David Grazian argued that the rise of reality TV has been a defining feature of the millennial pop cultural landscape. These types of shows are entertaining, and they offer “ordinary” people the chance to become known.
A popular reality show that targets the 16-34 age group is Love Island and according to ITV, this show has an ‘audience of 3.3 million viewers, which has been deemed ‘the biggest digital channel audience of the year across any channel.’ As Love Island lasts for 8 weeks, it’s only natural that we become influenced by the show as we adjust our lives in order to make tuning in at 9pm a regular habit.
What is it that makes us addicted to Love Island?
As the series has progressed, this show has slowly turned into one of our guilty pleasures. It is influential as it allows us to form alliances and emotionally engage with our favorite couples, whilst also debating over their controversial actions. Their explosive drama provides us with juicy conversations to share with our friends/co-workers.
Whilst the show is trending again, it’s important to remember that many regular viewers are still young with a lack of experience in romantic relationships. They could model their future relationships by watching Love Island.
Many have argued that this show has normalized abuse in relationships. In the 2018 series of Love Island, Adam Collard was accused of displaying emotional abuse towards Rosie Williams.
This resulted in Women’s Aid, a charity that focuses on domestic abuse, releasing a statement against unhealthy behaviors in a relationship, defining the term ‘gaslighting’ as a form of emotional abuse that can damage you both mentally and physically.
In this year’s series, viewers have already complained about Danny Bibby’s possessive and quick-tempered behavior towards Lucinda Strafford.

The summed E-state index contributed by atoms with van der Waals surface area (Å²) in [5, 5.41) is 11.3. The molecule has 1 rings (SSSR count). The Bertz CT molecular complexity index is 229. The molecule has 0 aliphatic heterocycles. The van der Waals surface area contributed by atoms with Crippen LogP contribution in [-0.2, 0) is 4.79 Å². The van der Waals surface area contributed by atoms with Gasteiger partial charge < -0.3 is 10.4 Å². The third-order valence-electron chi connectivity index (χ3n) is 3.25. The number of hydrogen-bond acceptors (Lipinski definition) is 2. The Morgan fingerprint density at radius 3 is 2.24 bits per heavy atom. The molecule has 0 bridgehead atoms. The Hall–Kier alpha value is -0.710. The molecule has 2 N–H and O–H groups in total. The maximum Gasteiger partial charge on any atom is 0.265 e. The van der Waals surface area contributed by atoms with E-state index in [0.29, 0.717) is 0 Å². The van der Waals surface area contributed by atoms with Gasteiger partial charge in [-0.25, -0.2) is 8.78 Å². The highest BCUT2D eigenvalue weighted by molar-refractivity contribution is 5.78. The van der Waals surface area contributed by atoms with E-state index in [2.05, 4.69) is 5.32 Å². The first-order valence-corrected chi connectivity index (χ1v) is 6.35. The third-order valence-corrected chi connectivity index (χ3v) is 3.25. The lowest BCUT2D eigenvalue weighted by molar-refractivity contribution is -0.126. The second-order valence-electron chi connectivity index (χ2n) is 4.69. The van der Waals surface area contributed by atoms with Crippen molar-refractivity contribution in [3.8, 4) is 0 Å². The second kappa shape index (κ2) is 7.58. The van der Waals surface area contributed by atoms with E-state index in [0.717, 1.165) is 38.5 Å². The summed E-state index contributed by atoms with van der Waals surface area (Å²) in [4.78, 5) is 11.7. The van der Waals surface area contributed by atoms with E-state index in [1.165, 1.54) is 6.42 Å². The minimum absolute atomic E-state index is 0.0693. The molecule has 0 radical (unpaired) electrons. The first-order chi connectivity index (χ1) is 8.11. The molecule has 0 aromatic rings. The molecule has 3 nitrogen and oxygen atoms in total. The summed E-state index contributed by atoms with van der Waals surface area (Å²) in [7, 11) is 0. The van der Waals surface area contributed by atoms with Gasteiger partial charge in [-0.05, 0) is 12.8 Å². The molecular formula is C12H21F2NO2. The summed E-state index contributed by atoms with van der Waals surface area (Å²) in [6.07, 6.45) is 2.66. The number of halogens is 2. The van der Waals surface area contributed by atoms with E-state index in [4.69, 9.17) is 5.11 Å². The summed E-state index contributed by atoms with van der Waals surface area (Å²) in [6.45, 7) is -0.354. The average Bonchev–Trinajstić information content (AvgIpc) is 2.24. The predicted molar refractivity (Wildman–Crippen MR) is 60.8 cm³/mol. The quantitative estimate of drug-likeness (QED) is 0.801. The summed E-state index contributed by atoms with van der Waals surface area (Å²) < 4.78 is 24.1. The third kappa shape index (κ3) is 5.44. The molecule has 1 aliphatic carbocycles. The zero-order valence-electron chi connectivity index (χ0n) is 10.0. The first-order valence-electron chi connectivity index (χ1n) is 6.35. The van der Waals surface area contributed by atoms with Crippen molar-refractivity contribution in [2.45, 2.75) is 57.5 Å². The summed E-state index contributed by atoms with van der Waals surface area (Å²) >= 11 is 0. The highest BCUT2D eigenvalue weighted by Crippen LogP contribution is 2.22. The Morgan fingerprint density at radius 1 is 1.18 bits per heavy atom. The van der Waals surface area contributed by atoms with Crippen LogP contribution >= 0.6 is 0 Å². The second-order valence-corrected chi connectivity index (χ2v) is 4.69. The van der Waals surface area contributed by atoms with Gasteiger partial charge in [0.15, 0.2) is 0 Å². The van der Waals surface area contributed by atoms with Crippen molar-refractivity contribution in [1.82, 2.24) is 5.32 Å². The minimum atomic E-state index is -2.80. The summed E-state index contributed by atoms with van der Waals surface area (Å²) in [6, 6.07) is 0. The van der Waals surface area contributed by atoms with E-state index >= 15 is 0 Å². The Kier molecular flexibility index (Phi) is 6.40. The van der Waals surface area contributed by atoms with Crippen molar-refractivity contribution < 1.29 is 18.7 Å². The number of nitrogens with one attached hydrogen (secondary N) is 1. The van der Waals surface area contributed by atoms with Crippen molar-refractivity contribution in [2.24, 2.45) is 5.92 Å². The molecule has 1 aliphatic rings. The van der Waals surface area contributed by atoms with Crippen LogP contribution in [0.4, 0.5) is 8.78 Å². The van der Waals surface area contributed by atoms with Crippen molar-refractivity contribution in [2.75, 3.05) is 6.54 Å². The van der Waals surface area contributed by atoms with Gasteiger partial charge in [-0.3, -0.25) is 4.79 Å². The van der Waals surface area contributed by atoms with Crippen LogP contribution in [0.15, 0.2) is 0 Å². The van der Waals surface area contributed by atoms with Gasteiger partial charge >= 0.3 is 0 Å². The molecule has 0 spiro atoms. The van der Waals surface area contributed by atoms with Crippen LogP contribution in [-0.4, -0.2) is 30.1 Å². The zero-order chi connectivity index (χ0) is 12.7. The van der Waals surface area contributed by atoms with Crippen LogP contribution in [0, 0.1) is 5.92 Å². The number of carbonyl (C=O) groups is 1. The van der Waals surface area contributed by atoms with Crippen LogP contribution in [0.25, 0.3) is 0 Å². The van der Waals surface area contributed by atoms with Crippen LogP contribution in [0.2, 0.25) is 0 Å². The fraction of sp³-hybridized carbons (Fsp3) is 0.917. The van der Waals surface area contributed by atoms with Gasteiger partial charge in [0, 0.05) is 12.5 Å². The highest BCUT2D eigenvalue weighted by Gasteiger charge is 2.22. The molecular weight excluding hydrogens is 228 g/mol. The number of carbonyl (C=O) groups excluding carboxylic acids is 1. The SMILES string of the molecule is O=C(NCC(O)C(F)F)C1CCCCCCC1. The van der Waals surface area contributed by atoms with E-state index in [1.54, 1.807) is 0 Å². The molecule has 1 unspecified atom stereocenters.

Protecting our Generation
It is important to consider the influence of this show as reality TV is increasing its strong focus in our generation and we need to be prepared so we don’t use these shows as a foundation for our lives. Similarly, it is crucial that we educate ourselves and listen to charities like Women’s Aid.
Christine Barter argued ‘most teenagers do not recognise the unhealthy behaviour as abuse… therefore do not report it to anyone.’ This can be worrying for parents because their children are regularly watching reality TV shows and they might not recognise that a certain behaviour could be viewed as toxic or abusive, leading them to normalise that behaviour in their own relationships.
Although reality TV can be light-hearted and entertaining, we need to remember the impact it can have. As technology has progressed, reality TV has joined forces with social media ‘to provide 24/7 content,’ meaning there’s no escaping the world of reality TV. For example, Love Island has a ‘podcast, YouTube channel, Instagram… constant inflow of tweets and hashtags.’
As our generation is full of digital natives, we have easy access to this world, and it is imperative that we don’t let their influence control us in the real world.